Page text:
Three killed as passenger bus hits mine in east Ukraine

Sergei Volskiy
People look at the debris of a passenger minibus after it hit a mine as they queue to cross the demarcation line between territory controlled by pro-Russian separatists and Ukrainian territory near Marinka on February 10, 2016 (AFP Photo/Aleksey Filippov)

Marinka (Ukraine) (AFP) - Three people were killed on Wednesday when a passenger minibus hit a mine in separatist eastern Ukraine during a relative calm in fighting in the 21-month war.

An AFP reporter at the scene saw pools of blood and personal belongings of the victims scattered near a checkpoint at Marinka -- a flashpoint village of about 10,000 people that witnessed heavy battles between pro-Russian rebels and government troops in June.

"There are lots of anti-tank mines in this field and it seems that it hit one of them," a 55-year-old witness who identified himself only as Vladimir told AFP.

"It was a huge blast."

Ukrainian military spokesman Andriy Zadubinniy told AFP that two civilians died at the scene and a third in the ambulance on the way to the hospital.

Local official had initially said that the body of a fourth victim was later found on the side of the road.

But the pro-Kiev prosecutor's office in the region said in an email sent to AFP that "information about the fourth victim proved to be wrong."

The incident occurred about 20 kilometres (12 miles) southwest of the de-facto rebel capital Donetsk as the bus and its five passengers were leaving a separatist-run part of the province towards a government-administered area.

Officials said the driver had ignored mine warning signs posted along the road and drove onto a field a few hundred metres (yards) from the Ukrainian checkpoint.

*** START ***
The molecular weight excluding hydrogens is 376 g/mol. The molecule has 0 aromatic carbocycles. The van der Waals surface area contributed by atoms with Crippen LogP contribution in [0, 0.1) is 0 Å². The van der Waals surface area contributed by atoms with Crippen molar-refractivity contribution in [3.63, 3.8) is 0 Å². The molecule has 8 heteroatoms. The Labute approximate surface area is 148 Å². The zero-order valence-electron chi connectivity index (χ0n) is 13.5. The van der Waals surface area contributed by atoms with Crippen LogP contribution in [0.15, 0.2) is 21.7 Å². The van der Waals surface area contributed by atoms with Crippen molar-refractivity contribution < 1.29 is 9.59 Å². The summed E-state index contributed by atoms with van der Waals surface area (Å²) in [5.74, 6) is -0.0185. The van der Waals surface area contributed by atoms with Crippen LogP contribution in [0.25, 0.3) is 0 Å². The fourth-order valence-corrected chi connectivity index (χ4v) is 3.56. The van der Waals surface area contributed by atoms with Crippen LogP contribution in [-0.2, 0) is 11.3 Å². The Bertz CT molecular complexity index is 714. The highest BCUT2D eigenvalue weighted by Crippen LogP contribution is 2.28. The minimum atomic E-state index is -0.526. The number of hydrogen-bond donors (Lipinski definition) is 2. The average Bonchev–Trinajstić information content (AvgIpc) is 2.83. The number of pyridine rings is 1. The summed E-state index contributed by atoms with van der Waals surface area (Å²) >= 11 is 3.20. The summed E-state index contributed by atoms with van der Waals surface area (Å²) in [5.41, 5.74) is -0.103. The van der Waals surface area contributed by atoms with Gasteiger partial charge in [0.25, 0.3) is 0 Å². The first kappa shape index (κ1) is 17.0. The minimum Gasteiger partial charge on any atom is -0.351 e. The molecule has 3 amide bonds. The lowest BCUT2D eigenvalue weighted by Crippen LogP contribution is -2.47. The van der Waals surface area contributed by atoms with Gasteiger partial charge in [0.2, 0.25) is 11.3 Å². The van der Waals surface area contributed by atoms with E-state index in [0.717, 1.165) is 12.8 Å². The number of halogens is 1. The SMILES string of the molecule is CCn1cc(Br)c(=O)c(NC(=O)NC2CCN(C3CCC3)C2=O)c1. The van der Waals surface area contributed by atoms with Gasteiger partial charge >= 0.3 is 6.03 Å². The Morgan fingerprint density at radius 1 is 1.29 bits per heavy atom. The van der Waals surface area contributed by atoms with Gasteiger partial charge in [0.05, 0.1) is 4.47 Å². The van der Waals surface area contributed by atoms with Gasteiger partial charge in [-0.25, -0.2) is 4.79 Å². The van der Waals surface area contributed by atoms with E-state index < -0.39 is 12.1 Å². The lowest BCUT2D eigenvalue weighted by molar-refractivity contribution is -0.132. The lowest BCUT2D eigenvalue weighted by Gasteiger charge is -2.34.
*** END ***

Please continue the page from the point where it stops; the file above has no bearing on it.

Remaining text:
Ukraine's emergencies ministry said it had cleared the separatist Donetsk and Lugansk regions in the former Soviet republic's once-booming industrial heartland of more than 44,000 mines by the start of December.

But the warring sides and foreign monitors are struggling to estimate how many unexploded devices remain.

Continuing negotiations between the two foes on resuming the mine clearing work have failed to make progress in recent months.

- Rebels blame Kiev -

Rebel leaders quickly accused the Ukrainian forces of mining the field in violation of a largely-abandoned truce and political reconciliation agreement struck in February 2015.

"We had insisted that Ukraine start de-mining roads and villages located along the front," the administration of the self-proclaimed Donetsk People's Republic said on its official news site.

"But all of our demands are being ignored."

Ukrainian officials refused to assign any immediate blame for the blast.

More than 9,000 people have been killed and 20,000 injured since the conflict broke out in April following Ukraine's pro-Western revolution.

Kiev and its Western allies accuse Russia of plotting and supporting the insurgency in a bid to unsettle the new Ukrainian leadership and keep it dependent on Moscow's good will.

Russia denies the charges and in turn accuses Washington of orchestrating bloody Kiev uprising that toppled Ukraine's Kremlin-backed president in February 2014.

A series of truce agreements have helped to ease the fighting but have not prevented periodic clashes from breaking out along the front.